Tuesday, May 25, 2010

Diversity in the Sciences: Is it as difficult as it appears?

Pic snapped of the Jolly Giant Commons while b...Image via Wikipedia

I am still digesting my notes from the Institute for Diversity in Learning and Teaching that was held at Humboldt State University on May 20th and 19th. Our Thursday morning keynote speaker was Dr. Tuajuanda C. Jordan. Jordan has devoted much of her professional career mentoring students and working with programs designed to retain underrepresented minorities in the STEM (Science, Technology, Engineering, Mathematics) disciplines. She talked about Xavier University and how why are #1 at getting African American students into medical school. Students have to not only learn to be students but learn to see a career in the sciences as a viable option. She stressed that instructors have to present the human side to science and scientists.

She showed us some real problems in science education in America. There is only a small percentage of students in the U.S. is graduating the 12th grade at the "proficient" level in science (able to conduct simple experiments and draw conclusions). And no minorities are graduating at the "basic" level.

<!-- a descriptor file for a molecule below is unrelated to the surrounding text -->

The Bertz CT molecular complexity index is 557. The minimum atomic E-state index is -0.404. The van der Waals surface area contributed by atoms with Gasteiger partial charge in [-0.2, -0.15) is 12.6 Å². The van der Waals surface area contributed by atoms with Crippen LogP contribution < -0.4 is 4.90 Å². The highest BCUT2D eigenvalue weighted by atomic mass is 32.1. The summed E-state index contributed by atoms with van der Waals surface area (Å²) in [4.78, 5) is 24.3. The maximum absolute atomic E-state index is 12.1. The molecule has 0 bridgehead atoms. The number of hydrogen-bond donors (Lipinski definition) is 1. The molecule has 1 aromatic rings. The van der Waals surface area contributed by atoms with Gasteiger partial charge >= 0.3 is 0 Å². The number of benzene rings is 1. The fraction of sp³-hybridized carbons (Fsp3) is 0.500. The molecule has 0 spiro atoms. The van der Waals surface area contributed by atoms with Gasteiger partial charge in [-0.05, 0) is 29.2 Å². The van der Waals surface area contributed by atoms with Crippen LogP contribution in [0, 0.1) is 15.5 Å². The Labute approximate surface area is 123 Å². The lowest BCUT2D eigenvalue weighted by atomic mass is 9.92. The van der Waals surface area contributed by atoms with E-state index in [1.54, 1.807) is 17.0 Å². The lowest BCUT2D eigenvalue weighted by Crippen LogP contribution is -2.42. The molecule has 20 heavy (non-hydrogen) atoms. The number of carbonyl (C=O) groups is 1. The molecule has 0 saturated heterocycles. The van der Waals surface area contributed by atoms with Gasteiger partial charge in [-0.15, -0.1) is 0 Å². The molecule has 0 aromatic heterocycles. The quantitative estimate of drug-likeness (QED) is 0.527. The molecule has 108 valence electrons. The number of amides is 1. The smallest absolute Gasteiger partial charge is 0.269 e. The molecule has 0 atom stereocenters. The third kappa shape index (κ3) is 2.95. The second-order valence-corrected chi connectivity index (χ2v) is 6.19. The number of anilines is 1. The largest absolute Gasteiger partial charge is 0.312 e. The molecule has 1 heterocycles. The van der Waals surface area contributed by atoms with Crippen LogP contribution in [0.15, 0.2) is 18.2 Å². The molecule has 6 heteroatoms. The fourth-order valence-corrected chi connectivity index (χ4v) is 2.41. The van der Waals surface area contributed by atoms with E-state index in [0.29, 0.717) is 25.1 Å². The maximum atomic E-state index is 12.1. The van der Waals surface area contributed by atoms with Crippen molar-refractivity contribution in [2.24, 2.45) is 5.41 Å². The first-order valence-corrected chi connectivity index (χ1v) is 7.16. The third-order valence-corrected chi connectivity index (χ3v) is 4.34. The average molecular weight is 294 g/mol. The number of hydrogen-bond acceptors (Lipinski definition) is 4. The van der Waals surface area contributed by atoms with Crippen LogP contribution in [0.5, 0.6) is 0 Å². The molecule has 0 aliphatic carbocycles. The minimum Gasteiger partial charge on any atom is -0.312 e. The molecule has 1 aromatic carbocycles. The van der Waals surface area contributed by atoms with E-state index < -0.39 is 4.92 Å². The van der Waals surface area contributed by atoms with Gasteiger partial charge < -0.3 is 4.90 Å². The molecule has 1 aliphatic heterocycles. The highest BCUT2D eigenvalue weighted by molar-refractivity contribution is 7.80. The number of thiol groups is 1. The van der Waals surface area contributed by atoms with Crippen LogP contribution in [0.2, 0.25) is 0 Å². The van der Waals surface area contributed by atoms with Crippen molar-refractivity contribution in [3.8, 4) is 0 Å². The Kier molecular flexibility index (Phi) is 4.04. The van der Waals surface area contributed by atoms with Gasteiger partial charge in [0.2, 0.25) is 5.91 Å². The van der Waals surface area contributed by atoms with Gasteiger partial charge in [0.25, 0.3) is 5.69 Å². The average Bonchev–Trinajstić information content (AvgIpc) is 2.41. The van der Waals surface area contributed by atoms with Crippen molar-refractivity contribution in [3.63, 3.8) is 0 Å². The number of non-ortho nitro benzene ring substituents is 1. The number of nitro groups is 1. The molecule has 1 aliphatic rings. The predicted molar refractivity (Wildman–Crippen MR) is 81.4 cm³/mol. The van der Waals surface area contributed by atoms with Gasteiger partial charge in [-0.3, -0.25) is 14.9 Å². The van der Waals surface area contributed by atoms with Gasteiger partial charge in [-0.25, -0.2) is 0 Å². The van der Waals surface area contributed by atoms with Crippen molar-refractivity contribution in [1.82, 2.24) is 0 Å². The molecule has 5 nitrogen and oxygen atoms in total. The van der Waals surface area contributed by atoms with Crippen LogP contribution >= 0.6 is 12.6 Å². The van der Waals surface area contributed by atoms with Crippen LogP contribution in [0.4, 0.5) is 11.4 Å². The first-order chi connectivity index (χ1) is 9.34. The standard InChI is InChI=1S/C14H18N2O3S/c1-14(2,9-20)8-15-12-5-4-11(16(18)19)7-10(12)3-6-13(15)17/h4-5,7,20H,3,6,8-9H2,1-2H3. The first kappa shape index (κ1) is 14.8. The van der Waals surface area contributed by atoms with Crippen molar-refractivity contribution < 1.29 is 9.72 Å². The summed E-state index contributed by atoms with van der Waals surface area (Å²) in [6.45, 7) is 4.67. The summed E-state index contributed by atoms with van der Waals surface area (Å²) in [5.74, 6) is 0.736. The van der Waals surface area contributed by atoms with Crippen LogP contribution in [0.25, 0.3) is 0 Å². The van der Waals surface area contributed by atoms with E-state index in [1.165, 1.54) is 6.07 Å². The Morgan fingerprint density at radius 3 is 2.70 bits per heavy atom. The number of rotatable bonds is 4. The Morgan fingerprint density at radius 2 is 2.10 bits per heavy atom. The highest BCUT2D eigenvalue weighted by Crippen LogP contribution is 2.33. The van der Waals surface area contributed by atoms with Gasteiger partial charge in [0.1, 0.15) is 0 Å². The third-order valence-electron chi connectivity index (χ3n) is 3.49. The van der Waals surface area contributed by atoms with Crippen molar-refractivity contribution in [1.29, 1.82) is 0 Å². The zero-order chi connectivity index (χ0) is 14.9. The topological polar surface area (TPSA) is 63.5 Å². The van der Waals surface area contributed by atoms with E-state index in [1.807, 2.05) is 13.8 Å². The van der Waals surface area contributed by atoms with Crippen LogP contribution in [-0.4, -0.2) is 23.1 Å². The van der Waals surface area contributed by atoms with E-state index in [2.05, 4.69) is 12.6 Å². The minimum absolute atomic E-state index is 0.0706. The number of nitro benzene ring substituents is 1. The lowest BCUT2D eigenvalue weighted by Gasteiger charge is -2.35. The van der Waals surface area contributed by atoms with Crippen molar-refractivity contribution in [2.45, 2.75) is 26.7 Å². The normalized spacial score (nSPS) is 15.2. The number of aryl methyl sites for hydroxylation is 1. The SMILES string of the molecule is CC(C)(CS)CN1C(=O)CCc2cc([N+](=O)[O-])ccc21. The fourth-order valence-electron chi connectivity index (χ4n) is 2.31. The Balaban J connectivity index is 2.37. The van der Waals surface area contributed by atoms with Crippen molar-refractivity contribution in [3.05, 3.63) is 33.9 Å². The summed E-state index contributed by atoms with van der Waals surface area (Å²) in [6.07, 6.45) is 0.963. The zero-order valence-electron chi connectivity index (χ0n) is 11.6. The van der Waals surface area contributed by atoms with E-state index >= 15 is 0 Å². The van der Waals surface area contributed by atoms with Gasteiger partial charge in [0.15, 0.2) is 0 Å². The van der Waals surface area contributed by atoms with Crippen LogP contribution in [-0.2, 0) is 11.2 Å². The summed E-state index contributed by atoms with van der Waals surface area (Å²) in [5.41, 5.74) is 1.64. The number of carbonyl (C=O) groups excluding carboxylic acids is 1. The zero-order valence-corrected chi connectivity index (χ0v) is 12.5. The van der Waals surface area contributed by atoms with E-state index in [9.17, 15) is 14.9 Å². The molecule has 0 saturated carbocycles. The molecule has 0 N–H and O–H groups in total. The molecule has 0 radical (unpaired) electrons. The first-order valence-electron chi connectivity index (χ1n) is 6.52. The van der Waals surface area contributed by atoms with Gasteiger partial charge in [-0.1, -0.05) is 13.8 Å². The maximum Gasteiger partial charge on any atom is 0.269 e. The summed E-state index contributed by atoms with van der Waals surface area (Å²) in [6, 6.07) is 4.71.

Minorities are underrepresented in the sciences and without differing viewpoints in science we miss new ways of looking at problems. We stifle creativity and innovation. We need a broader-based pool of potential scientists. Minority students tend to come from disadvantaged teachers. Students need more than remedial classes - they need to be non-stigmatized and they need a curriculum that has real science research and experimentation built into it - not "cookbook" science classes where all the experiments succeed. Jordan has started programs that incorporate real research along with committed passionate teachers.

Jordan says that the k-12 schools need to foster the "scientific temper," minds that are creative, rational, open, and tolerant. They need to be taught problem-solving, thinking, and communication skills. Students need to meet real scientists early on in their education - they need outreach, mentoring, and counseling. We need to improve teacher training and not let people who do not care about the practice of science become teachers.

She asked that we increase access to college: it needs to be more affordable; we need transition programs that teach study skills and basics like how to talk to a professor. She discussed peer-led study groups and strong, persistent, consistent, and visible leadership on campuses.

Her presentation dove-tailed nicely into the universal design presentation from the day before. At College of the Redwoods, each online class has a visible link to our 24/7 online tutorial services. I think there is more that we can do here at C of R to promote study groups and peer mentoring.

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